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Analysis-US airlines' plans for growth constrained by antitrust concerns

By Rajesh Kumar Singh

CHICAGO (Reuters) - Shortages of new planes, jet engines and pilots have left U.S. airlines with little choice but to pursue growth through acquisitions - which then puts them in the crosshairs of anti-trust regulators.

Alaska Airlines surprised analysts and industry officials with its plan to buy Hawaiian Airlines for $1.9 billion even before a judge rules on the U.S. Department of Justice's (DOJ) lawsuit aimed at blocking JetBlue's proposed merger with Spirit Airlines.

But supply and labor constraints are so onerous that airlines like Alaska will likely keep chasing deals despite the Biden administration's aversion to more consolidation. Currently, American Airlines, United, Delta and Southwest Airlines control 80% of the domestic market, leaving little room for growth.

"This is an industry that is constantly looking for an angle," said Addison Schonland, partner at consulting firm AirInsight. "If Alaska didn't move on Hawaiian, what would stop somebody else moving on Hawaiian?"

The deal will provide Alaska - primarily a domestic carrier that flies narrowbody planes - Hawaiian's widebody jets, pilots and international networks, opening a runway for growth in long-haul international markets.

In an interview, Alaska CEO Ben Minicucci said it was the right time to do the deal, which he described as "a great investment, a great step change" for the company.

Alaska told analysts on Sunday that pursuing long-haul international flying on its own would be much more expensive and much more difficult.

Courtney Miller, a consultant who advocated for the merger between the two airlines back in 2019, said Alaska would probably have to invest around the same amount it is paying for Hawaiian to launch its own smaller international operation.

Getting into long-haul international flying by using Hawaiian's fleet of wide-body jets and international networks is a better option, he said.

With both Boeing and Airbus facing supply-chain problems, the deal allows Alaska to avoid a prolonged wait for new planes. It also reduces the need to hire and train pilots during an industry-wide staffing crunch and saves the company from fighting for slots at international airports.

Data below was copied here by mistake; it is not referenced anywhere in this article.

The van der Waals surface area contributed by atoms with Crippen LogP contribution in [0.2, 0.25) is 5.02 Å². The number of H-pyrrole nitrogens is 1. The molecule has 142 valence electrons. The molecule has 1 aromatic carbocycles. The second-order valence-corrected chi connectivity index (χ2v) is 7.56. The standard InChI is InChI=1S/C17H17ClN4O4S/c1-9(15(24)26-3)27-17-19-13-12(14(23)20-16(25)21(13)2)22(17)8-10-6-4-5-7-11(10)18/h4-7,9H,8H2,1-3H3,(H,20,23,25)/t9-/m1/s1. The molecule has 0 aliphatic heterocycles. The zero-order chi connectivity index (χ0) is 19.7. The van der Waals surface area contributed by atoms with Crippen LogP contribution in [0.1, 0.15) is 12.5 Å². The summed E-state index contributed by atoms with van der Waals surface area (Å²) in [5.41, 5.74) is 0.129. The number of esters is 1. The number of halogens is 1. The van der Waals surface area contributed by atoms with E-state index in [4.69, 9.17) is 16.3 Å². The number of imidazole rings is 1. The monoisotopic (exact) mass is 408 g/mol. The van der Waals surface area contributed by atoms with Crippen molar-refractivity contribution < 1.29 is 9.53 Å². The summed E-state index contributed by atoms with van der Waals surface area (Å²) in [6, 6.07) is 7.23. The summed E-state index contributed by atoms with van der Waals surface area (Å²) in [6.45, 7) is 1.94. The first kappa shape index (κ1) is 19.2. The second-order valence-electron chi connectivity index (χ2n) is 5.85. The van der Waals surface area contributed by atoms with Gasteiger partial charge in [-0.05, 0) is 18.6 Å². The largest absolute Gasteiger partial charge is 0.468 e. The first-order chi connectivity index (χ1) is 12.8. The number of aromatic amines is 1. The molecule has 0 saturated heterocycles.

"The risk is much lower," said Miller, who now runs consultancy firm Visual Approach Analytics.

Mergers and acquisitions create economies of scale that helps offset soaring operating costs. Alaska, however, will be challenged on this front as it integrates Hawaiian's fleet, said Schonland.

While the Seattle-based airline flies Boeing's 737 planes, Hawaiian's fleet has a number of Airbus jets, so a combined company would have to rely on different parts and mechanics for repairs. Minicucci said while the combined company will continue to operate a mixed fleet for now, he did not rule out reviewing the plane mix.

Legacy airlines like Delta and United have been able to mitigate inflationary pressures due to strong bookings for flights to Europe and Asia. But softening domestic travel demand has hurt earnings of domestic carriers including Alaska.

Similar growth concerns prompted JetBlue to launch a hostile bid for Spirit last year to try to expand JetBlue's domestic footprint and help it capitalize on the surge in leisure travel between the U.S. East Coast and the Caribbean.

The deals, however, face challenges in convincing anti-trust regulators that they are pro-competition and pro-consumer.

Former Federal Trade Commission Chairman William Kovacic, who now teaches at George Washington University law school, said the DOJ is likely to look at Alaska's transaction carefully.

"They approach airlines with a view that merger policy has been too permissive and allowed excessive concentration," he said.

(Reporting by Rajesh Kumar Singh, Editing by Nick Zieminski)